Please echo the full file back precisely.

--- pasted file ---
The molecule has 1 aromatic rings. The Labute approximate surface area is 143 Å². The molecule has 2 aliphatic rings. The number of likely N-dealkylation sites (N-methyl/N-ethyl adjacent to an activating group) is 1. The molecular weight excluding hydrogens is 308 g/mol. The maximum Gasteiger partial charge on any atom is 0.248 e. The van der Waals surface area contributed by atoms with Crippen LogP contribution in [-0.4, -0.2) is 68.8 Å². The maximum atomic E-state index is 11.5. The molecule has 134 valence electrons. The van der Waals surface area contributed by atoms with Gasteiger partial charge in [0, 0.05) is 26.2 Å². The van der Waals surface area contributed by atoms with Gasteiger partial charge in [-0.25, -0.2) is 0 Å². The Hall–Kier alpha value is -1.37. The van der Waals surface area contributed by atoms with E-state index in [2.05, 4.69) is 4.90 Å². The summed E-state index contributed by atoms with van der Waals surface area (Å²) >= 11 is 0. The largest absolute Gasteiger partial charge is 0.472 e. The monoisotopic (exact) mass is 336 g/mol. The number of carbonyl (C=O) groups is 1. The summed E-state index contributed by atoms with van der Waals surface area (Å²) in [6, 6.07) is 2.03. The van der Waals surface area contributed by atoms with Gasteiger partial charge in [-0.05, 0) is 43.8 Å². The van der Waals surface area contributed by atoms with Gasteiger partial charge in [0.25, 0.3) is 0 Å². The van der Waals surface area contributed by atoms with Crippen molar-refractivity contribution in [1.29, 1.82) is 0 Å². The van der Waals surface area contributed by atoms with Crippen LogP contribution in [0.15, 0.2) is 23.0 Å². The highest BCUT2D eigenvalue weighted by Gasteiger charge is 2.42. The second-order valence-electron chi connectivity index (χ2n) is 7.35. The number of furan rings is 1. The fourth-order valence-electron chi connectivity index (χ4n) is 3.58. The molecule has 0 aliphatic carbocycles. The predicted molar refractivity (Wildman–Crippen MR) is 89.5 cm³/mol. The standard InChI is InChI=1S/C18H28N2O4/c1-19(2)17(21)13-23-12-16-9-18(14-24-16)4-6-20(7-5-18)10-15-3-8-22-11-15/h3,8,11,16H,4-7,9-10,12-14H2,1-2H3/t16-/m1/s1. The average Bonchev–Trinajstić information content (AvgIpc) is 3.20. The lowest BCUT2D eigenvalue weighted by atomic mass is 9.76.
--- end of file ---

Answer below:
The molecule has 1 aromatic rings. The Labute approximate surface area is 143 Å². The molecule has 2 aliphatic rings. The number of likely N-dealkylation sites (N-methyl/N-ethyl adjacent to an activating group) is 1. The molecular weight excluding hydrogens is 308 g/mol. The maximum Gasteiger partial charge on any atom is 0.248 e. The van der Waals surface area contributed by atoms with Crippen LogP contribution in [-0.4, -0.2) is 68.8 Å². The maximum atomic E-state index is 11.5. The molecule has 134 valence electrons. The van der Waals surface area contributed by atoms with Gasteiger partial charge in [0, 0.05) is 26.2 Å². The van der Waals surface area contributed by atoms with Gasteiger partial charge in [-0.25, -0.2) is 0 Å². The Hall–Kier alpha value is -1.37. The van der Waals surface area contributed by atoms with E-state index in [2.05, 4.69) is 4.90 Å². The summed E-state index contributed by atoms with van der Waals surface area (Å²) >= 11 is 0. The largest absolute Gasteiger partial charge is 0.472 e. The monoisotopic (exact) mass is 336 g/mol. The number of carbonyl (C=O) groups is 1. The summed E-state index contributed by atoms with van der Waals surface area (Å²) in [6, 6.07) is 2.03. The van der Waals surface area contributed by atoms with Gasteiger partial charge in [-0.05, 0) is 43.8 Å². The van der Waals surface area contributed by atoms with Gasteiger partial charge in [0.25, 0.3) is 0 Å². The van der Waals surface area contributed by atoms with Crippen molar-refractivity contribution in [1.29, 1.82) is 0 Å². The van der Waals surface area contributed by atoms with Crippen LogP contribution in [0.15, 0.2) is 23.0 Å². The highest BCUT2D eigenvalue weighted by Gasteiger charge is 2.42. The second-order valence-electron chi connectivity index (χ2n) is 7.35. The number of furan rings is 1. The fourth-order valence-electron chi connectivity index (χ4n) is 3.58. The molecule has 0 aliphatic carbocycles. The predicted molar refractivity (Wildman–Crippen MR) is 89.5 cm³/mol. The standard InChI is InChI=1S/C18H28N2O4/c1-19(2)17(21)13-23-12-16-9-18(14-24-16)4-6-20(7-5-18)10-15-3-8-22-11-15/h3,8,11,16H,4-7,9-10,12-14H2,1-2H3/t16-/m1/s1. The average Bonchev–Trinajstić information content (AvgIpc) is 3.20. The lowest BCUT2D eigenvalue weighted by atomic mass is 9.76.